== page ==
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Hauptmann's Hannele: Naturalistic Fairy Tale and Dream Play DAVID NICHOLSON Central to the criticism offairy-tale plays is the question ofhow the fairy world relates to reality. Playwrights as well as critics have taken up the question; A Midsummer Night's Dream illustrates Shakespeare's interest in it at the very beginnings of the genre. Hermann Hettner, commenting on the Marchenlustspiel in Das moderne Drama (1852), points to Shakespeare's fairy playas an example ofthose whichjuxtapose a real world and a spirit world so as to portray the latter as the source of superior truth. I Such plays posit the existence of a numinous idealistic realm essentially to criticize social reality or the limitations of a rationalistic view of life. This opposition to reality we find everywhere in fairy tales. Structuralist critics insist that fantasy has no meaning or function apart from the real world which it reflects. "Fairyland is the world inverted, the other side of the mirror, the opposite"; its "architecture of inversions" reacts upon reality to provide a deeper vision ofit.2 Thus, while the fairy tale easily serves writers for purposes of romantic escape, at the same time it can be a means of protest and criticism, possibly even revolutionary in implication. Such was its covert meaning for the German Romantics,3 who exploited the genre in both narrative and drama. On the stage the dualism at the heartoffairy tale is reinforced by the dualistic nature of theatre, that same equivocation between make-believe and reality which enables Shakespeare to suggest, at the end of A Midsummer Night's Dream, that the audience has "but slumb'red herelWhile these visions did appear" (V.i. 414-15). Dramas that set a real world and fairy world side by side are merely making explicit an opposition that is always implied in the fairy tale, whatever form it takes. Hettner's prescription reflects the historical truth that premodern dramatists have generally used fairyland as Shakespeare did, to comment on the real world. When we come to modem realism, however, we shall have to revise this notion to take account of the superior truth of reality. The positivistic premises Hauptmann's Hannele of realism rule out the existence of a fairy world altogether, except as ironical figure of speech. In the case of naturalistic drama, which denies freedom and the possibility of transcendence (both essential in the fairy tale), Hettner's formulation, it seems, would prove even more awkward to apply.4 In considering Hauptmann's Hanneles Himmelfahrt (The Assumption of Hannele, 1893) as a fairy play, therefore, we have to start with the question, how does a naturalist approach a poetic form like the fairy tale, which seems so radically alien to a naturalistic point of view? The example of Strindberg suggests the obvious answer, that such a playwright ceases to be a naturalist. Hauptmann, in his most famous fairy play, The Sunken Bell (1896), does indeed create a wholly self-contained symbolic universe peopled with creatures from Germanic myth.5 But Hannele he sets firmly within a harsh and brutalizing environment like that of The Weavers (1892), his naturalistic masterpiece, in which one must struggle merely to survive. Noting the similarities oftheir worlds, one critic has called HanneIe "the second part of ., . [The Weavers].,,6 There can be no question here of achieving a fairy-tale-like transcendence and living happily ever after. The very idea ofa naturalistic fairy tale seems a paradox.7 Such a play, ifit could exist at all, would have to reverse Hettner's prescription, showing the superior truth of reality by annihilating the fairy world altogether. How could two such antagonistic realms be artistically integrated? Following Shakespeare, Hauptmann achieves unity in Hannele by means of the dream. Theseus's famous lines in A Midsummer Night's Dream (V. i. 2-22) may be taken to explain the play: like the lunatic, the lover, and the poet, poor Hannele dreams (or, more accurately, hallucinates) her fairy tale. Her seething brain "bodies forth/The forms ofthings unknown" and so gains for her what she never had in reality, a secure place at the center of attention of loving and powerful protectors. Reassuring images from...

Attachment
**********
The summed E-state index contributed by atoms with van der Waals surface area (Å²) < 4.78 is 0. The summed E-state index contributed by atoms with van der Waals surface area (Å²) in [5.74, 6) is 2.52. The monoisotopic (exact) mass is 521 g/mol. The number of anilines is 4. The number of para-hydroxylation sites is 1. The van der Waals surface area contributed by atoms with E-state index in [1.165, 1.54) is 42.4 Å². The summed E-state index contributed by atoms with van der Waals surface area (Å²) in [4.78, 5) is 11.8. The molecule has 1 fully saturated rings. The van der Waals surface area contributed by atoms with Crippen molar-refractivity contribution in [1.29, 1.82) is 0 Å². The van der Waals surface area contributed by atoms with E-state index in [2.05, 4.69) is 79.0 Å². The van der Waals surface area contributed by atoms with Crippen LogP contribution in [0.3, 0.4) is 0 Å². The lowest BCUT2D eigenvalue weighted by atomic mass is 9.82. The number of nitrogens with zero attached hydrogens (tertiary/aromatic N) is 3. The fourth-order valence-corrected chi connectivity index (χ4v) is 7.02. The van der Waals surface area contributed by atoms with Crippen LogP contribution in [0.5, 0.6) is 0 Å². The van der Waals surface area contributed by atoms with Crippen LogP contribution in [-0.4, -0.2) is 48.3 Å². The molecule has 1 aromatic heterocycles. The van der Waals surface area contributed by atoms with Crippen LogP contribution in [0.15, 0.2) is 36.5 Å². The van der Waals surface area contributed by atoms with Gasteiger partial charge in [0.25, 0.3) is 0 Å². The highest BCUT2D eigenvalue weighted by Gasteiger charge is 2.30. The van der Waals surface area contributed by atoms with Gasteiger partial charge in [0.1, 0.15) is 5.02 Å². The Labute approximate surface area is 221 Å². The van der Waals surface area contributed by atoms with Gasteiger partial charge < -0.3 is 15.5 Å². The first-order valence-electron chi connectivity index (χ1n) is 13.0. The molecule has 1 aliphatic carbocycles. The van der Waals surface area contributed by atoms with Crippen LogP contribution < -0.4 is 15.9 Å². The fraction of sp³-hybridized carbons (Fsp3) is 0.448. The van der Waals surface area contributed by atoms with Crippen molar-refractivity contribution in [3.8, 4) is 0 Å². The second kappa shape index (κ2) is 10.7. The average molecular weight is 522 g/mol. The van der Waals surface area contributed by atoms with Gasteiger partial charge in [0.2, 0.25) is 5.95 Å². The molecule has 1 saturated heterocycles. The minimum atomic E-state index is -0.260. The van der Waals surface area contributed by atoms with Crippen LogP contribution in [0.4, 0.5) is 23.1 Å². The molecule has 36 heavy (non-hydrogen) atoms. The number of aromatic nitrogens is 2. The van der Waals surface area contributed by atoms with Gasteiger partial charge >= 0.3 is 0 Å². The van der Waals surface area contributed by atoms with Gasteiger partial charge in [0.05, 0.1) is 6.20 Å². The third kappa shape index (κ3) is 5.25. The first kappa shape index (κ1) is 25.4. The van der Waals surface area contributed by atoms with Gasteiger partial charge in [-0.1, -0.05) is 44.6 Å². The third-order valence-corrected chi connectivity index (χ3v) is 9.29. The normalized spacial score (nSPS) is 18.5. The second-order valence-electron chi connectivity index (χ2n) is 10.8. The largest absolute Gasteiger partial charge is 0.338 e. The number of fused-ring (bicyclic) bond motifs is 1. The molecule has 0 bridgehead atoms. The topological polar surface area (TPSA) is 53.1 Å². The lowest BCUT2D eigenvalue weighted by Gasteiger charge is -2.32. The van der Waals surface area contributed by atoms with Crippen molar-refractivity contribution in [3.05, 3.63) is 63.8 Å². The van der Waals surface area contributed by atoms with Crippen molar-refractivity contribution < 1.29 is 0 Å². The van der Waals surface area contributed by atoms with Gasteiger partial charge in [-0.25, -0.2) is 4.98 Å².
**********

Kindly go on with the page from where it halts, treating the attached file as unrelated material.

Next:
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pp. 282-291
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